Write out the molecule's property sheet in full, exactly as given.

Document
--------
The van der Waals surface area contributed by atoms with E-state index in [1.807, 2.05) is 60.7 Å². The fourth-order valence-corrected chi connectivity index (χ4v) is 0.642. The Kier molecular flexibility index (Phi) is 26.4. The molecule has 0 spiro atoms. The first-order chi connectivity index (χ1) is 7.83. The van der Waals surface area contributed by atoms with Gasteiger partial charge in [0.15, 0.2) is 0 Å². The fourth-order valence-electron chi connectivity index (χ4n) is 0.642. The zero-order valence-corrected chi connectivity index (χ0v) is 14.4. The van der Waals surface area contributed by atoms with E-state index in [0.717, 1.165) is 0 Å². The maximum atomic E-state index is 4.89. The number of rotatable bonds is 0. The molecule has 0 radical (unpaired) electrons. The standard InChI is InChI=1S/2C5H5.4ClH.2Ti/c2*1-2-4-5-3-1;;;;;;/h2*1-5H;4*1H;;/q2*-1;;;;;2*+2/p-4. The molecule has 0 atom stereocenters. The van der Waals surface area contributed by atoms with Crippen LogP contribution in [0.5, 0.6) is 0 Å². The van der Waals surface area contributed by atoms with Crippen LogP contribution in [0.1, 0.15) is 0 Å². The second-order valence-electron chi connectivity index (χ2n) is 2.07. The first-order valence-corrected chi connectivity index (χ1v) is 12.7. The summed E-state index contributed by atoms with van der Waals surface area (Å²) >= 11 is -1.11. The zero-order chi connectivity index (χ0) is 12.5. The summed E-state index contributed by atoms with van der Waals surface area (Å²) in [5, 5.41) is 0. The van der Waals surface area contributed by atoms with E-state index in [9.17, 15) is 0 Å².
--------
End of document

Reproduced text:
The van der Waals surface area contributed by atoms with E-state index in [1.807, 2.05) is 60.7 Å². The fourth-order valence-corrected chi connectivity index (χ4v) is 0.642. The Kier molecular flexibility index (Phi) is 26.4. The molecule has 0 spiro atoms. The first-order chi connectivity index (χ1) is 7.83. The van der Waals surface area contributed by atoms with Gasteiger partial charge in [0.15, 0.2) is 0 Å². The fourth-order valence-electron chi connectivity index (χ4n) is 0.642. The zero-order valence-corrected chi connectivity index (χ0v) is 14.4. The van der Waals surface area contributed by atoms with E-state index in [0.717, 1.165) is 0 Å². The maximum atomic E-state index is 4.89. The number of rotatable bonds is 0. The molecule has 0 radical (unpaired) electrons. The standard InChI is InChI=1S/2C5H5.4ClH.2Ti/c2*1-2-4-5-3-1;;;;;;/h2*1-5H;4*1H;;/q2*-1;;;;;2*+2/p-4. The molecule has 0 atom stereocenters. The van der Waals surface area contributed by atoms with Crippen LogP contribution in [0.5, 0.6) is 0 Å². The van der Waals surface area contributed by atoms with Crippen LogP contribution in [0.1, 0.15) is 0 Å². The second-order valence-electron chi connectivity index (χ2n) is 2.07. The first-order valence-corrected chi connectivity index (χ1v) is 12.7. The summed E-state index contributed by atoms with van der Waals surface area (Å²) >= 11 is -1.11. The zero-order chi connectivity index (χ0) is 12.5. The summed E-state index contributed by atoms with van der Waals surface area (Å²) in [5, 5.41) is 0. The van der Waals surface area contributed by atoms with E-state index in [9.17, 15) is 0 Å².